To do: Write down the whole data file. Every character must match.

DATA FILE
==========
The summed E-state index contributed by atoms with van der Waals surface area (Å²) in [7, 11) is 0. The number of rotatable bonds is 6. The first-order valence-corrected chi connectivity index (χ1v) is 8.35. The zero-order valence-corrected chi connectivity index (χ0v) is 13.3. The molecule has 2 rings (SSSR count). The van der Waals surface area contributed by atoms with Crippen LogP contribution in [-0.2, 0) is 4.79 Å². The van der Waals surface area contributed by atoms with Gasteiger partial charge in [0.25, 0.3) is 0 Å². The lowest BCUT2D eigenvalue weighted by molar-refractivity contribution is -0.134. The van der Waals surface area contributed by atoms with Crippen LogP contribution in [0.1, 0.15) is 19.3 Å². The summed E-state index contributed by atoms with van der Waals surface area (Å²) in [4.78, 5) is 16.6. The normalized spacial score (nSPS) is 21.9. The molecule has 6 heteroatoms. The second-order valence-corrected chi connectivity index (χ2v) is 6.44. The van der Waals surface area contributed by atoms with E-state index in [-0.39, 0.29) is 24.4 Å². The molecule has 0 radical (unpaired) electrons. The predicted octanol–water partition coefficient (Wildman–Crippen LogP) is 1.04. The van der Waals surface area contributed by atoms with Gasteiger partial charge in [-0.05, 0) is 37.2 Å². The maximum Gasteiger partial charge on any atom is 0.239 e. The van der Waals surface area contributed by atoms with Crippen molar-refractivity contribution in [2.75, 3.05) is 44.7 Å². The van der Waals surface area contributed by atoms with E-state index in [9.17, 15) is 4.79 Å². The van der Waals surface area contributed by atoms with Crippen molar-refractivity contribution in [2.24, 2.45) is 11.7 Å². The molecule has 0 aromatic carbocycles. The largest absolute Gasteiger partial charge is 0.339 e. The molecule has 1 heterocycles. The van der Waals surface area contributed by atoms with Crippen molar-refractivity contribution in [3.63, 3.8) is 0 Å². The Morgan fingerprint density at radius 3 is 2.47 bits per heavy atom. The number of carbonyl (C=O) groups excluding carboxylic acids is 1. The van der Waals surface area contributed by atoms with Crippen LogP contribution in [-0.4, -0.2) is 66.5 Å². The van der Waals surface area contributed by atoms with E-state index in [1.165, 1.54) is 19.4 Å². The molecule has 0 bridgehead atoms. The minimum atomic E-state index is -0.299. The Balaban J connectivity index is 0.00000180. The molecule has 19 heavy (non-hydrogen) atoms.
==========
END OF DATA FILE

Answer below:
The summed E-state index contributed by atoms with van der Waals surface area (Å²) in [7, 11) is 0. The number of rotatable bonds is 6. The first-order valence-corrected chi connectivity index (χ1v) is 8.35. The zero-order valence-corrected chi connectivity index (χ0v) is 13.3. The molecule has 2 rings (SSSR count). The van der Waals surface area contributed by atoms with Crippen LogP contribution in [-0.2, 0) is 4.79 Å². The van der Waals surface area contributed by atoms with Gasteiger partial charge in [0.25, 0.3) is 0 Å². The lowest BCUT2D eigenvalue weighted by molar-refractivity contribution is -0.134. The van der Waals surface area contributed by atoms with Crippen LogP contribution in [0.1, 0.15) is 19.3 Å². The summed E-state index contributed by atoms with van der Waals surface area (Å²) in [4.78, 5) is 16.6. The normalized spacial score (nSPS) is 21.9. The molecule has 6 heteroatoms. The second-order valence-corrected chi connectivity index (χ2v) is 6.44. The van der Waals surface area contributed by atoms with E-state index in [-0.39, 0.29) is 24.4 Å². The molecule has 0 radical (unpaired) electrons. The predicted octanol–water partition coefficient (Wildman–Crippen LogP) is 1.04. The van der Waals surface area contributed by atoms with Gasteiger partial charge in [-0.05, 0) is 37.2 Å². The maximum Gasteiger partial charge on any atom is 0.239 e. The van der Waals surface area contributed by atoms with Crippen molar-refractivity contribution in [2.75, 3.05) is 44.7 Å². The van der Waals surface area contributed by atoms with E-state index in [9.17, 15) is 4.79 Å². The van der Waals surface area contributed by atoms with Crippen molar-refractivity contribution in [2.24, 2.45) is 11.7 Å². The molecule has 0 aromatic carbocycles. The largest absolute Gasteiger partial charge is 0.339 e. The molecule has 1 heterocycles. The van der Waals surface area contributed by atoms with Crippen molar-refractivity contribution in [3.63, 3.8) is 0 Å². The Morgan fingerprint density at radius 3 is 2.47 bits per heavy atom. The number of carbonyl (C=O) groups excluding carboxylic acids is 1. The van der Waals surface area contributed by atoms with Crippen LogP contribution in [-0.4, -0.2) is 66.5 Å². The van der Waals surface area contributed by atoms with E-state index in [1.165, 1.54) is 19.4 Å². The molecule has 0 bridgehead atoms. The minimum atomic E-state index is -0.299. The Balaban J connectivity index is 0.00000180. The molecule has 19 heavy (non-hydrogen) atoms.